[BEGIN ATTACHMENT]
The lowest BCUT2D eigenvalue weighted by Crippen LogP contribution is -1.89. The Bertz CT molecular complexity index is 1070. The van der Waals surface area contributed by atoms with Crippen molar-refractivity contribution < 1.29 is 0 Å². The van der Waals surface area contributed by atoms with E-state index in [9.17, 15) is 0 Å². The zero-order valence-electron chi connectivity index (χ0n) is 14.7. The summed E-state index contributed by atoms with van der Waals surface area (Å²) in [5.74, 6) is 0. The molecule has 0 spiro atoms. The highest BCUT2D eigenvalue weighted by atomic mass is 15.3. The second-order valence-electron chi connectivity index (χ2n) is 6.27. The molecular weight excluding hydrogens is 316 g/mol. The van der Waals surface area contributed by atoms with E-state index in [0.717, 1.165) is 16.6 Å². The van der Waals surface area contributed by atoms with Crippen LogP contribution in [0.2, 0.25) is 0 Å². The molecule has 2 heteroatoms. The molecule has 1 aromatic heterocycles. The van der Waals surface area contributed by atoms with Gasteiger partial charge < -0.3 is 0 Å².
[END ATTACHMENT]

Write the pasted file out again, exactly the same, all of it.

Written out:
The lowest BCUT2D eigenvalue weighted by Crippen LogP contribution is -1.89. The Bertz CT molecular complexity index is 1070. The van der Waals surface area contributed by atoms with Crippen molar-refractivity contribution < 1.29 is 0 Å². The van der Waals surface area contributed by atoms with E-state index in [9.17, 15) is 0 Å². The zero-order valence-electron chi connectivity index (χ0n) is 14.7. The summed E-state index contributed by atoms with van der Waals surface area (Å²) in [5.74, 6) is 0. The molecule has 0 spiro atoms. The highest BCUT2D eigenvalue weighted by atomic mass is 15.3. The second-order valence-electron chi connectivity index (χ2n) is 6.27. The molecular weight excluding hydrogens is 316 g/mol. The van der Waals surface area contributed by atoms with E-state index in [0.717, 1.165) is 16.6 Å². The van der Waals surface area contributed by atoms with Crippen LogP contribution in [0.2, 0.25) is 0 Å². The molecule has 2 heteroatoms. The molecule has 1 aromatic heterocycles. The van der Waals surface area contributed by atoms with Gasteiger partial charge < -0.3 is 0 Å².